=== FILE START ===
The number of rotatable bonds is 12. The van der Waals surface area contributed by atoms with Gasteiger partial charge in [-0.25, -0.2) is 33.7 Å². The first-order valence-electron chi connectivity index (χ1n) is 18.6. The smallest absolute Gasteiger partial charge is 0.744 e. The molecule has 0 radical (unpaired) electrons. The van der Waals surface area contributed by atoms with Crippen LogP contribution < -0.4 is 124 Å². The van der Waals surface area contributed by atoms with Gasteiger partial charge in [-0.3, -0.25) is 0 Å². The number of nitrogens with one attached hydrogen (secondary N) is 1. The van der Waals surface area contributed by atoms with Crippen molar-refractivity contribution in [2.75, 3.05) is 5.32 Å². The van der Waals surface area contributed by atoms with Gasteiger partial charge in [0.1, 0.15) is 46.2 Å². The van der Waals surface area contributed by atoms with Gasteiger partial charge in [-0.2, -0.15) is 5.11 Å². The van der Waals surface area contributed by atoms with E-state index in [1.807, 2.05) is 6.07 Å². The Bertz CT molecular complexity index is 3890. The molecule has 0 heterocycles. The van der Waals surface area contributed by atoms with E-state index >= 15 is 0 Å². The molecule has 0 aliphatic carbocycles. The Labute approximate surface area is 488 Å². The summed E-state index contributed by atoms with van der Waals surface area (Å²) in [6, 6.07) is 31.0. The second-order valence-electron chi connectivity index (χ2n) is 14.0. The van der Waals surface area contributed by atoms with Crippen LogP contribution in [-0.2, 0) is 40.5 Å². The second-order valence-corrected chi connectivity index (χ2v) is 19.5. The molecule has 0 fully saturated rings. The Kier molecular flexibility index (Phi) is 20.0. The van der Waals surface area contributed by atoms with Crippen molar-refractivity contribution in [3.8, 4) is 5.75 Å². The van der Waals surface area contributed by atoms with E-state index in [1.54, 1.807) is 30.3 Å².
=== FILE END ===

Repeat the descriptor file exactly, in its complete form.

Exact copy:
The number of rotatable bonds is 12. The van der Waals surface area contributed by atoms with Gasteiger partial charge in [-0.25, -0.2) is 33.7 Å². The first-order valence-electron chi connectivity index (χ1n) is 18.6. The smallest absolute Gasteiger partial charge is 0.744 e. The molecule has 0 radical (unpaired) electrons. The van der Waals surface area contributed by atoms with Crippen LogP contribution < -0.4 is 124 Å². The van der Waals surface area contributed by atoms with Gasteiger partial charge in [-0.3, -0.25) is 0 Å². The number of nitrogens with one attached hydrogen (secondary N) is 1. The van der Waals surface area contributed by atoms with Crippen molar-refractivity contribution in [2.75, 3.05) is 5.32 Å². The van der Waals surface area contributed by atoms with Gasteiger partial charge in [0.1, 0.15) is 46.2 Å². The van der Waals surface area contributed by atoms with Gasteiger partial charge in [-0.2, -0.15) is 5.11 Å². The van der Waals surface area contributed by atoms with E-state index in [1.807, 2.05) is 6.07 Å². The Bertz CT molecular complexity index is 3890. The molecule has 0 heterocycles. The van der Waals surface area contributed by atoms with E-state index >= 15 is 0 Å². The molecule has 0 aliphatic carbocycles. The Labute approximate surface area is 488 Å². The summed E-state index contributed by atoms with van der Waals surface area (Å²) in [6, 6.07) is 31.0. The second-order valence-electron chi connectivity index (χ2n) is 14.0. The van der Waals surface area contributed by atoms with Crippen LogP contribution in [-0.2, 0) is 40.5 Å². The second-order valence-corrected chi connectivity index (χ2v) is 19.5. The molecule has 0 fully saturated rings. The Kier molecular flexibility index (Phi) is 20.0. The van der Waals surface area contributed by atoms with Crippen molar-refractivity contribution in [3.8, 4) is 5.75 Å². The van der Waals surface area contributed by atoms with E-state index in [1.54, 1.807) is 30.3 Å².